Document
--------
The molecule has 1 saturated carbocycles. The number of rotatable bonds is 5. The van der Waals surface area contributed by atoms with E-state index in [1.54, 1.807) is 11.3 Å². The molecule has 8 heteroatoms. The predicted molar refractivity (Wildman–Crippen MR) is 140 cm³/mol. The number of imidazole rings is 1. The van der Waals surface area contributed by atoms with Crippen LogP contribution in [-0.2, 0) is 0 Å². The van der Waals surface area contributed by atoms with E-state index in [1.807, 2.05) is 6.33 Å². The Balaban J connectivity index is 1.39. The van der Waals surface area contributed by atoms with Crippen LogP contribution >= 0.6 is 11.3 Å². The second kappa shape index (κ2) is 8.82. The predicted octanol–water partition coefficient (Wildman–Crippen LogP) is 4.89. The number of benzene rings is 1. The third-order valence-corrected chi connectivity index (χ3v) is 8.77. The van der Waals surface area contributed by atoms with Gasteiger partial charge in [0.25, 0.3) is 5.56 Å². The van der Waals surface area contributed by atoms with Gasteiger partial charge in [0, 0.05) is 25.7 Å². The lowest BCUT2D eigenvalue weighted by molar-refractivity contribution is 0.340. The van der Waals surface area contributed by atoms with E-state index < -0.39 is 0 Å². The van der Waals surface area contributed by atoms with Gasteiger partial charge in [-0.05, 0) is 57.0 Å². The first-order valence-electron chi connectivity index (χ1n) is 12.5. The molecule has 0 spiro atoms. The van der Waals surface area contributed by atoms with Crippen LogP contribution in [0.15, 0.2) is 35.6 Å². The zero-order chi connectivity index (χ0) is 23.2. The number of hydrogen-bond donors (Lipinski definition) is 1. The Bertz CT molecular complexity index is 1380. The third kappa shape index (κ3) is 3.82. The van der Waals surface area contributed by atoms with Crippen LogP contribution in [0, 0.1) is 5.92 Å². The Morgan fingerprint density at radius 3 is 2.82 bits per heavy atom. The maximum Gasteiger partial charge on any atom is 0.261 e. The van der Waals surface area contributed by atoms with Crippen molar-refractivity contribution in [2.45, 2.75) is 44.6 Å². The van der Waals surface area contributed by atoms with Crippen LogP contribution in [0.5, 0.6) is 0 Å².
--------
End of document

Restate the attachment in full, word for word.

The molecule has 1 saturated carbocycles. The number of rotatable bonds is 5. The van der Waals surface area contributed by atoms with E-state index in [1.54, 1.807) is 11.3 Å². The molecule has 8 heteroatoms. The predicted molar refractivity (Wildman–Crippen MR) is 140 cm³/mol. The number of imidazole rings is 1. The van der Waals surface area contributed by atoms with Crippen LogP contribution in [-0.2, 0) is 0 Å². The van der Waals surface area contributed by atoms with E-state index in [1.807, 2.05) is 6.33 Å². The Balaban J connectivity index is 1.39. The van der Waals surface area contributed by atoms with Crippen LogP contribution >= 0.6 is 11.3 Å². The second kappa shape index (κ2) is 8.82. The predicted octanol–water partition coefficient (Wildman–Crippen LogP) is 4.89. The number of benzene rings is 1. The third-order valence-corrected chi connectivity index (χ3v) is 8.77. The van der Waals surface area contributed by atoms with Gasteiger partial charge in [0.25, 0.3) is 5.56 Å². The van der Waals surface area contributed by atoms with Gasteiger partial charge in [0, 0.05) is 25.7 Å². The lowest BCUT2D eigenvalue weighted by molar-refractivity contribution is 0.340. The van der Waals surface area contributed by atoms with E-state index < -0.39 is 0 Å². The van der Waals surface area contributed by atoms with Gasteiger partial charge in [-0.05, 0) is 57.0 Å². The first-order valence-electron chi connectivity index (χ1n) is 12.5. The molecule has 0 spiro atoms. The van der Waals surface area contributed by atoms with Crippen LogP contribution in [0.15, 0.2) is 35.6 Å². The zero-order chi connectivity index (χ0) is 23.2. The number of hydrogen-bond donors (Lipinski definition) is 1. The Bertz CT molecular complexity index is 1380. The third kappa shape index (κ3) is 3.82. The van der Waals surface area contributed by atoms with Crippen LogP contribution in [0, 0.1) is 5.92 Å². The Morgan fingerprint density at radius 3 is 2.82 bits per heavy atom. The maximum Gasteiger partial charge on any atom is 0.261 e. The van der Waals surface area contributed by atoms with Crippen molar-refractivity contribution in [2.45, 2.75) is 44.6 Å². The van der Waals surface area contributed by atoms with Crippen LogP contribution in [0.5, 0.6) is 0 Å².